Carving it up

And all of a sudden, it’s almost Halloween at Fry Lodge. Carving pumpkins was our most strenuous activity today. Unless you count lying on the couch with teeth clenched watching the Nebraska Cornhuskers battle the Wisconsin Badgers into overtime. 

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Mixing it up at Fry Lodge 

The past two weeks at Fry Lodge have been a great reminder of the benefits of periodically mixing it up. With Kristine in Nebraska and Iowa for 12 days, Daddy Fryman played the role of solo parent. By the time Kristine returned, I think we had mostly changed the kids’ expectations of which parent does what around Fry Lodge. And, there’s nothing like going it alone to make one fully appreciative of a partner’s contribution. 6:30 breakfast. Ruby gets Honey Nut Cheerios, Henry gets oatmeal. Lunches packed by 7am. Ruby likes a ham sandwich (only 2 slices!) with a THIN layer of mayo. Henry likes soup. Remember, no nuts or anything remotely resembling nuts. 7:50am bus stop. 3:30 drop off, except on Thursdays. Monday ice skating, Wednesday chess club, Friday Taekwondo. One hour of screens per day. Oh, sh#t, what’s for dinner?! Kristine, welcome home. 

To make things even more interesting (in a good way), Grandma White Wine and Grandpa Mustache paid Fry Lodge Bellingham their first visit last week. More things to remember. Grandma doesn’t eat breakfast before 9am. Grandpa also needs a screen time limit. Grandma is a back seat driver. Grandpa likes to depart 30 minutes earlier than necessary. Thank you for visiting, mom and dad. We love you!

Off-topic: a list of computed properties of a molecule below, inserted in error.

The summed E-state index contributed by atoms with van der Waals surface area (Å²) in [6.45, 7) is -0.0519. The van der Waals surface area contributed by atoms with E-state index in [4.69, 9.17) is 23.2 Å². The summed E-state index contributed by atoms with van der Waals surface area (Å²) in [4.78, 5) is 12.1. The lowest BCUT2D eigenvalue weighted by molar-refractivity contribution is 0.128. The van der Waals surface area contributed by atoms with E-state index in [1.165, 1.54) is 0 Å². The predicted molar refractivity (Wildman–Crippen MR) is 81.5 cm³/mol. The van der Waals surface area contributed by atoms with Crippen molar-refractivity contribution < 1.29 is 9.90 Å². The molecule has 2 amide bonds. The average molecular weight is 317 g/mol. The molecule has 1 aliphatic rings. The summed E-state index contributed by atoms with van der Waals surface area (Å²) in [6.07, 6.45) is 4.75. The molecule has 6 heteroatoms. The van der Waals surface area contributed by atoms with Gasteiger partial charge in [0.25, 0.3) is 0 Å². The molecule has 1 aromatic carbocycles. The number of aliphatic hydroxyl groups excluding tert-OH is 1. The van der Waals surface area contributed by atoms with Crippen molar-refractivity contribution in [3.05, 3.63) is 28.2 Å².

Personal Narrative 

As the rest of the country is focused on other, um, stories, the younger members of Fry Lodge have been learning about personal narrative – in school. Yesterday, Kristine and I attended Henry’s 4th grade classroom to celebrate his most recent work – writing about “small moments.” Ruby has also been writing up a storm, practicing descriptive writing about memories and emotions. 

I have to admit that I’ve been anxious about how the kids would adapt to their new Bellingham school and whether they might be lacking some of the necessary skills. If their recent writing is any indication, they are doing just fine. In fact, each of their teachers have described them as “highly capable.” Phew. Thank God for Kristine’s genes

So what are Henry and Ruby writing about? Apparently physical pain lends itself best to storytelling. I can relate: to my mom’s chagrin, my most often told story is about the time she nearly severed my thumb with the station wagon door. See, I can’t let it go. 

Henry and Ruby, I’m very proud of you. Keep writing! 

Henry’s small moments story is about the time he broke his finger at age six. 

Ruby’s personal narrative is about the time she was bounced off the bed and nearly broke her nose smashing into the wall at age three.